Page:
African Swine Fever Devastates China's Pig Herd In September 

In August, we reported that at least half of China's breeding pigs have died from African swine fever or been slaughtered to contain the spreading of the disease. 

New figures published Monday from the Ministry of Agriculture of the People's Republic of China showed the pig-apocalypse continues to get worse. The country's herd in Sept. collapsed 41.1% YoY.

While government estimates are more conservative, the recent plunge in pig herds across the country could be around 50% to 55% by late 4Q19, Rabobank told Reuters.

"Next year, especially in the first half, production will go down further," Pan Chenjun, senior analyst at the bank, told Reuters last Friday.

The supply of the country's favorite meat has collapsed by 40% to 50% this year, depending on what statistics you read. This has already devastated rural communities and pushed up food prices to crisis levels. 

"Something like 50% of sows are dead," Edgar Wayne Johnson, a veterinarian who has spent 14 years in China, told Reuters in June.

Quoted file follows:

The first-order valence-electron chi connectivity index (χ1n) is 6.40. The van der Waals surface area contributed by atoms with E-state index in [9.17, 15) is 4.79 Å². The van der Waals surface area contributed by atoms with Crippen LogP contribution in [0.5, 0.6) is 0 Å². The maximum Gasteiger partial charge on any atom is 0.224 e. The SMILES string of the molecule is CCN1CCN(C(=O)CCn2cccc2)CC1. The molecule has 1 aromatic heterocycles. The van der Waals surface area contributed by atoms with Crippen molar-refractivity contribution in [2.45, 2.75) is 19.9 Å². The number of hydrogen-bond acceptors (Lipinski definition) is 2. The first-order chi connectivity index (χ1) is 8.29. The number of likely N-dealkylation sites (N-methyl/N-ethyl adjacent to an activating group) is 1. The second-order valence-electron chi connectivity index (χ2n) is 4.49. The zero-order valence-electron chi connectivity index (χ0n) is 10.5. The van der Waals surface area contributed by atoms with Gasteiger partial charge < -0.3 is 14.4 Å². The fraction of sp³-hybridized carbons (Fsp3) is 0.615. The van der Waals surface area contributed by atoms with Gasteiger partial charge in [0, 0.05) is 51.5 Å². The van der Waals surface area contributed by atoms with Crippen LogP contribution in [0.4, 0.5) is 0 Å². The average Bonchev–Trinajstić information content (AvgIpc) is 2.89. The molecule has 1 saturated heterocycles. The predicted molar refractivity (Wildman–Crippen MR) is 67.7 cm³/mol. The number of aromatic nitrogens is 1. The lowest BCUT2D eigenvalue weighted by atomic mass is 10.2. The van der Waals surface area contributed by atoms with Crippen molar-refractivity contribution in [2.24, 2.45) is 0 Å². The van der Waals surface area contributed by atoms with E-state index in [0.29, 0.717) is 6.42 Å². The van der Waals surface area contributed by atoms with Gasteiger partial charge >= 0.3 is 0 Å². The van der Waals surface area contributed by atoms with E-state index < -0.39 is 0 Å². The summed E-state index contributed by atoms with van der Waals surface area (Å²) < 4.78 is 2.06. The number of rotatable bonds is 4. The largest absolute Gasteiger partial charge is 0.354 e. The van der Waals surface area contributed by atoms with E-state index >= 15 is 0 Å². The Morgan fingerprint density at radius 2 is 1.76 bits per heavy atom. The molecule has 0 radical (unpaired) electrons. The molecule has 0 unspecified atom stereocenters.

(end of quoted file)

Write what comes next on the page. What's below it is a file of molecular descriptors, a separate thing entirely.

As the chart below shows, the Pork Index Guangdong Daily priced in dollars per kilogram has soared to record highs in Oct., adding pressure on Beijing to contain food-price inflation during the trade war with the US.

The cause for the price surge is well-known: African swine fever, which has been raging across China, and Asia, has decimated pork supplies. 

Pork prices are likely to remain elevated for some time, said Betty Wang, a senior economist at ANZ. She said farmers had culled so many pigs that it would take a while for supplies to build up again. "If people feel that food inflation is going up, it may spur policy actions," she added, although it wasn't clear just how Beijing can find a quick and easy substitute to domestic farms.

An apparent trade truce between China and the US reached last Friday could be what China needs to stabilize its pork supplies. 

China has said it could import as much as 400,000 tons of pork as domestic supplies shrink. The country is likely to boost purchases of pork from the US in the coming weeks.